The device itself may not even be as relevant as how it positions the whole ecosystem that Microsoft is building against Apple’s. Most experts still do not seem to understand the fundamental change that is happening in home computing and entertainment. Apple did not just invent the iPad and all the other devices randomly in the past few years. They are deliberately building a system that seamlessly serves the needs of their customers for their home computing and entertainment needs. This is the change that Microsoft has realized and trying to counter. Many companies have tried to build the iPad killer tablet in the last couple of years. However, no one else can build the ecosystem that matches Apple’s but Microsoft. Although some has bits and pieces like Amazon and Google but plans do not seem to take shape to expand on the existing elements. At the end of the day Apple’s ecosystem may not even be the winner. However, for the time being they are very successful with it. That is why Microsoft is emulating the Apple model.
The biggest asset that Microsoft has is Windows, the most popular operating system in the world. They also have a game console (Xbox) that is already connected to many television sets. Microsoft built a cloud service SkyDrive as well. Zune is their competing portable music and video player and the name of the service connecting the user and the devices to the Zune Marketplace where they can purchase content. The tablet is the next logical piece of the puzzle that Microsoft needed.
Many are speculating that it does not make sense for Microsoft to come out with their own tablet. They are in the business of licensing software. Why would they compete with the hardware manufacturers using Windows? The answer may be that they are not planning on competing. Much like Google coming out with Nexus One and then stepping back, Microsoft may just want to showcase Windows 8 on an actual tablet and entice manufacturers to use it in their products. At the end of 2010, Nexus failed. In a few months, Android had surpassed Apple in the U.S. Three months later, Android had topped Blackberry to become the country’s leading smartphone OS. This may just be the business plan Microsoft has in mind and then let Nokia and the others come out with their Windows 8 tablet at the end of the year and take it away.
There are two facts that seem to support all that. The first one is a detail in the specifications that would somewhat support this theory. The current Surface has WiFi only. The lack of LTE or any other 4G capability shows that they are not necessarily serious about succeeding on the marketplace. The other one is the price. They were vague about it and seemed to have indicated that the price would be whatever the market bears. At this point Microsoft would have to be very aggressive with pricing to get a foothold in the tablet market. If they are not forceful that shows that the point is not to sell hardware. In addition, a third piece of information emerged recently. Microsoft specifically said that they do not have any plans to come out with their own phones.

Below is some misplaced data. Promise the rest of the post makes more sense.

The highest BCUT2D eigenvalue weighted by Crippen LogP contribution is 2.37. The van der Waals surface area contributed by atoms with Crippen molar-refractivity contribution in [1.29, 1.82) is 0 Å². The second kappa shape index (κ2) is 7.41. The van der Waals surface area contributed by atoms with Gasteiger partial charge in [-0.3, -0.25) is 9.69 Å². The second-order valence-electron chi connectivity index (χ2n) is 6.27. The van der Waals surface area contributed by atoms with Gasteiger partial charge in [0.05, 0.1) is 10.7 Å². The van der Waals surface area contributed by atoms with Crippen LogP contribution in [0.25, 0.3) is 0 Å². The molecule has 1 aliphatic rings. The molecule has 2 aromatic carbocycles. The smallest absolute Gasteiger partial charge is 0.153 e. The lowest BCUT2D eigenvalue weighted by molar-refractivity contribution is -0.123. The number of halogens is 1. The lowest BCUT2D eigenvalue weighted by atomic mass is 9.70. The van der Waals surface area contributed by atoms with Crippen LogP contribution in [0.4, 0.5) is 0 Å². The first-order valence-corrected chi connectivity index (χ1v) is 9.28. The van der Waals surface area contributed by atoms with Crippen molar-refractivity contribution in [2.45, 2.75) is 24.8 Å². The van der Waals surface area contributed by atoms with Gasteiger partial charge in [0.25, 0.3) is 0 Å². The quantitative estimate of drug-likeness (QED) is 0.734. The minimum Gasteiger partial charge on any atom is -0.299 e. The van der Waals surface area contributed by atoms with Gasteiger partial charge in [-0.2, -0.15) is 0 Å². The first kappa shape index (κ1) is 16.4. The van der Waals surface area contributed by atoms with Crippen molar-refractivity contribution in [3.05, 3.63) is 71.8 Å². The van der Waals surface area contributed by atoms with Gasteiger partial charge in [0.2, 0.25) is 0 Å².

Another reason Microsoft needed this hardware is software development. It is similar to the chicken and egg scenario. It is difficult to develop one without the other. Especially if Microsoft wants other companies to use Windows 8, they need to have relatively well behaving software for the development. Microsoft can use Surface to work out the kinks internally before handing it over to Nokia, Samsung, etc.
So Microsoft Surface is probably not an iPad killer and most likely it is not intended to have that role from the start. Although a tablet is a very important piece in the emerging Microsoft ecosystem, but it is more a development vehicle and something that needs to demonstrate and create a buzz about the coming force that is Windows 8. At the same time if sales of the new tablet take off, Microsoft would be foolish not to take advantage of the situation. Even if the Microsoft Surface is not an iPad killer, Windows 8 tablets in general have a chance to achieve that as part of the Microsoft ecosystem.
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